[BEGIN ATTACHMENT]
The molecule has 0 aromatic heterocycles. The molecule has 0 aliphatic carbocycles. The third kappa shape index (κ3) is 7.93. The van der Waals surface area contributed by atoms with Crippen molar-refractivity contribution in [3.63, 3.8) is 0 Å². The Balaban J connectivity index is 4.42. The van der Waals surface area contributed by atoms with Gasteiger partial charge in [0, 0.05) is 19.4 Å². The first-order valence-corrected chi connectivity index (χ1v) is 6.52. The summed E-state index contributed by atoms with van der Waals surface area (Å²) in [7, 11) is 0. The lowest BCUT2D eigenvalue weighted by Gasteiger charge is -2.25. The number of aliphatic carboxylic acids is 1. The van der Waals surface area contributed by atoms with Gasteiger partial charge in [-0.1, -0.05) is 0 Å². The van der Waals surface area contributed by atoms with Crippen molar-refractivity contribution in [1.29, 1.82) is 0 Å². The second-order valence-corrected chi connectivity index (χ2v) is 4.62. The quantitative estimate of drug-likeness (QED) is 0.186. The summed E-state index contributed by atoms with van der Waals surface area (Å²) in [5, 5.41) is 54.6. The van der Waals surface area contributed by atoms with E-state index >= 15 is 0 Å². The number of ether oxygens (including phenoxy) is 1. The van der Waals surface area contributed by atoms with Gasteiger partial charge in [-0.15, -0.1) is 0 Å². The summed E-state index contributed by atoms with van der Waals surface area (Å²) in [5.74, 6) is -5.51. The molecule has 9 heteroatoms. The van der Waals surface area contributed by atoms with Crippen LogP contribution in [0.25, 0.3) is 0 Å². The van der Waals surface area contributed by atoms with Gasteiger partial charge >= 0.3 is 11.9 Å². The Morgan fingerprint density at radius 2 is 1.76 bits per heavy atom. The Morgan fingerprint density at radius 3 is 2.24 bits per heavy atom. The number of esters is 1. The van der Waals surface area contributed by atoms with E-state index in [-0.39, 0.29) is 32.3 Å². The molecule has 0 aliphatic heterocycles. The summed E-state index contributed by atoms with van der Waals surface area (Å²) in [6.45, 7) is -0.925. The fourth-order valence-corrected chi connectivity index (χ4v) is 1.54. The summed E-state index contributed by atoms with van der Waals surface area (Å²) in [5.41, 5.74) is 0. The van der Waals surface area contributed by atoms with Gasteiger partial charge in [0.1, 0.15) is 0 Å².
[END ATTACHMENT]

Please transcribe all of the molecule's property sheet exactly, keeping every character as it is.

The molecule has 0 aromatic heterocycles. The molecule has 0 aliphatic carbocycles. The third kappa shape index (κ3) is 7.93. The van der Waals surface area contributed by atoms with Crippen molar-refractivity contribution in [3.63, 3.8) is 0 Å². The Balaban J connectivity index is 4.42. The van der Waals surface area contributed by atoms with Gasteiger partial charge in [0, 0.05) is 19.4 Å². The first-order valence-corrected chi connectivity index (χ1v) is 6.52. The summed E-state index contributed by atoms with van der Waals surface area (Å²) in [7, 11) is 0. The lowest BCUT2D eigenvalue weighted by Gasteiger charge is -2.25. The number of aliphatic carboxylic acids is 1. The van der Waals surface area contributed by atoms with Gasteiger partial charge in [-0.1, -0.05) is 0 Å². The van der Waals surface area contributed by atoms with Crippen molar-refractivity contribution in [1.29, 1.82) is 0 Å². The second-order valence-corrected chi connectivity index (χ2v) is 4.62. The quantitative estimate of drug-likeness (QED) is 0.186. The summed E-state index contributed by atoms with van der Waals surface area (Å²) in [5, 5.41) is 54.6. The van der Waals surface area contributed by atoms with E-state index >= 15 is 0 Å². The number of ether oxygens (including phenoxy) is 1. The van der Waals surface area contributed by atoms with Gasteiger partial charge in [-0.15, -0.1) is 0 Å². The summed E-state index contributed by atoms with van der Waals surface area (Å²) in [5.74, 6) is -5.51. The molecule has 9 heteroatoms. The van der Waals surface area contributed by atoms with Crippen LogP contribution in [0.25, 0.3) is 0 Å². The van der Waals surface area contributed by atoms with Gasteiger partial charge >= 0.3 is 11.9 Å². The Morgan fingerprint density at radius 2 is 1.76 bits per heavy atom. The Morgan fingerprint density at radius 3 is 2.24 bits per heavy atom. The number of esters is 1. The van der Waals surface area contributed by atoms with E-state index in [-0.39, 0.29) is 32.3 Å². The molecule has 0 aliphatic heterocycles. The summed E-state index contributed by atoms with van der Waals surface area (Å²) in [6.45, 7) is -0.925. The fourth-order valence-corrected chi connectivity index (χ4v) is 1.54. The summed E-state index contributed by atoms with van der Waals surface area (Å²) in [5.41, 5.74) is 0. The van der Waals surface area contributed by atoms with Gasteiger partial charge in [0.1, 0.15) is 0 Å².